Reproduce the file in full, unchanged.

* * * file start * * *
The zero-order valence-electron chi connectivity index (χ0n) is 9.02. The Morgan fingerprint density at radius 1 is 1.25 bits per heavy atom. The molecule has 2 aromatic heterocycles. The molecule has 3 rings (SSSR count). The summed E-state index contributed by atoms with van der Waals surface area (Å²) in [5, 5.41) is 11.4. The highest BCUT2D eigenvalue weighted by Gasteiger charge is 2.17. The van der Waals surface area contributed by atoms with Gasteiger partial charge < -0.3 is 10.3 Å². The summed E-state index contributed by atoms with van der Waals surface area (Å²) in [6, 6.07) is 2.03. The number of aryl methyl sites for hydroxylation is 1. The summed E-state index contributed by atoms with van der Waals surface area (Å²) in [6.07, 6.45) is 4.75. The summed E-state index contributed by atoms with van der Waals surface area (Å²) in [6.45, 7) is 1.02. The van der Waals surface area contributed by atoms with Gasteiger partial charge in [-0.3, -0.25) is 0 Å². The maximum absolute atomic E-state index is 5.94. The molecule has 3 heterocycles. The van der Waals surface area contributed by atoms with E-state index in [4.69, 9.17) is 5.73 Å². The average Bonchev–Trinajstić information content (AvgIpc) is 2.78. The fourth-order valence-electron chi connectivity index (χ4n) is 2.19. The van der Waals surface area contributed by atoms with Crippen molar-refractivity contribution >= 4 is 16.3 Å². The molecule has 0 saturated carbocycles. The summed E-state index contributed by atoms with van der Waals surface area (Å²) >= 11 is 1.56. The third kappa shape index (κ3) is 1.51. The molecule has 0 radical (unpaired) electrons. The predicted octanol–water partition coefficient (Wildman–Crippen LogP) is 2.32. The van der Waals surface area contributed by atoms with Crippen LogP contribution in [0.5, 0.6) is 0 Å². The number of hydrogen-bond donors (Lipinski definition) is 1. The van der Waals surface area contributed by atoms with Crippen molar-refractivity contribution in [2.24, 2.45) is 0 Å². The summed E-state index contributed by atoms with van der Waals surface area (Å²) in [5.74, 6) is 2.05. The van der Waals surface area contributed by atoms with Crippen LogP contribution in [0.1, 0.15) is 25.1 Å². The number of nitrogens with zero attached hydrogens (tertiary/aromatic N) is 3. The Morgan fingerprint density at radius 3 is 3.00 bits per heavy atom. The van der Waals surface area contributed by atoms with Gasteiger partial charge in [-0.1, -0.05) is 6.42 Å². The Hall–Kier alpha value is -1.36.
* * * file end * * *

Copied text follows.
The zero-order valence-electron chi connectivity index (χ0n) is 9.02. The Morgan fingerprint density at radius 1 is 1.25 bits per heavy atom. The molecule has 2 aromatic heterocycles. The molecule has 3 rings (SSSR count). The summed E-state index contributed by atoms with van der Waals surface area (Å²) in [5, 5.41) is 11.4. The highest BCUT2D eigenvalue weighted by Gasteiger charge is 2.17. The van der Waals surface area contributed by atoms with Gasteiger partial charge < -0.3 is 10.3 Å². The summed E-state index contributed by atoms with van der Waals surface area (Å²) in [6, 6.07) is 2.03. The number of aryl methyl sites for hydroxylation is 1. The summed E-state index contributed by atoms with van der Waals surface area (Å²) in [6.07, 6.45) is 4.75. The summed E-state index contributed by atoms with van der Waals surface area (Å²) in [6.45, 7) is 1.02. The van der Waals surface area contributed by atoms with Gasteiger partial charge in [-0.3, -0.25) is 0 Å². The maximum absolute atomic E-state index is 5.94. The molecule has 3 heterocycles. The van der Waals surface area contributed by atoms with E-state index in [4.69, 9.17) is 5.73 Å². The average Bonchev–Trinajstić information content (AvgIpc) is 2.78. The fourth-order valence-electron chi connectivity index (χ4n) is 2.19. The van der Waals surface area contributed by atoms with Crippen molar-refractivity contribution >= 4 is 16.3 Å². The molecule has 0 saturated carbocycles. The summed E-state index contributed by atoms with van der Waals surface area (Å²) >= 11 is 1.56. The third kappa shape index (κ3) is 1.51. The molecule has 0 radical (unpaired) electrons. The predicted octanol–water partition coefficient (Wildman–Crippen LogP) is 2.32. The van der Waals surface area contributed by atoms with Crippen LogP contribution in [0.5, 0.6) is 0 Å². The number of hydrogen-bond donors (Lipinski definition) is 1. The van der Waals surface area contributed by atoms with Crippen molar-refractivity contribution in [2.24, 2.45) is 0 Å². The summed E-state index contributed by atoms with van der Waals surface area (Å²) in [5.74, 6) is 2.05. The van der Waals surface area contributed by atoms with Crippen LogP contribution in [0.1, 0.15) is 25.1 Å². The number of nitrogens with zero attached hydrogens (tertiary/aromatic N) is 3. The Morgan fingerprint density at radius 3 is 3.00 bits per heavy atom. The van der Waals surface area contributed by atoms with Gasteiger partial charge in [-0.1, -0.05) is 6.42 Å². The Hall–Kier alpha value is -1.36.